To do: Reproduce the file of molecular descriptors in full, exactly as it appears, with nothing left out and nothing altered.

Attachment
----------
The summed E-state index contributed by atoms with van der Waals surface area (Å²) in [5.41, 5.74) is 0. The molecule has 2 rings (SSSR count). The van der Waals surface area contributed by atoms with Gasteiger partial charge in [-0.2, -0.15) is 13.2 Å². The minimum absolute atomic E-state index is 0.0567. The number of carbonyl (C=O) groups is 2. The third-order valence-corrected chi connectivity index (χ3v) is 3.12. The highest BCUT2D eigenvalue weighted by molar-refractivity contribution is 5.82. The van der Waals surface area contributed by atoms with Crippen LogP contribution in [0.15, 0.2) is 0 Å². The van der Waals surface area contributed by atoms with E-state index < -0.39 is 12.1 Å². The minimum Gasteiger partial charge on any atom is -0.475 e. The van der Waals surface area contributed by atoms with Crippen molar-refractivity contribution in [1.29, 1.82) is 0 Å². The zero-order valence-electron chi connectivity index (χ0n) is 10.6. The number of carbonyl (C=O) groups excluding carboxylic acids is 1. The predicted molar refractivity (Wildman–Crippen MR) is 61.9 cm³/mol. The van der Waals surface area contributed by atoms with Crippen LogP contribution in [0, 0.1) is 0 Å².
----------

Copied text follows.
The summed E-state index contributed by atoms with van der Waals surface area (Å²) in [5.41, 5.74) is 0. The molecule has 2 rings (SSSR count). The van der Waals surface area contributed by atoms with Gasteiger partial charge in [-0.2, -0.15) is 13.2 Å². The minimum absolute atomic E-state index is 0.0567. The number of carbonyl (C=O) groups is 2. The third-order valence-corrected chi connectivity index (χ3v) is 3.12. The highest BCUT2D eigenvalue weighted by molar-refractivity contribution is 5.82. The van der Waals surface area contributed by atoms with Crippen LogP contribution in [0.15, 0.2) is 0 Å². The van der Waals surface area contributed by atoms with E-state index < -0.39 is 12.1 Å². The minimum Gasteiger partial charge on any atom is -0.475 e. The van der Waals surface area contributed by atoms with Crippen molar-refractivity contribution in [1.29, 1.82) is 0 Å². The zero-order valence-electron chi connectivity index (χ0n) is 10.6. The number of carbonyl (C=O) groups excluding carboxylic acids is 1. The predicted molar refractivity (Wildman–Crippen MR) is 61.9 cm³/mol. The van der Waals surface area contributed by atoms with Crippen LogP contribution in [0, 0.1) is 0 Å².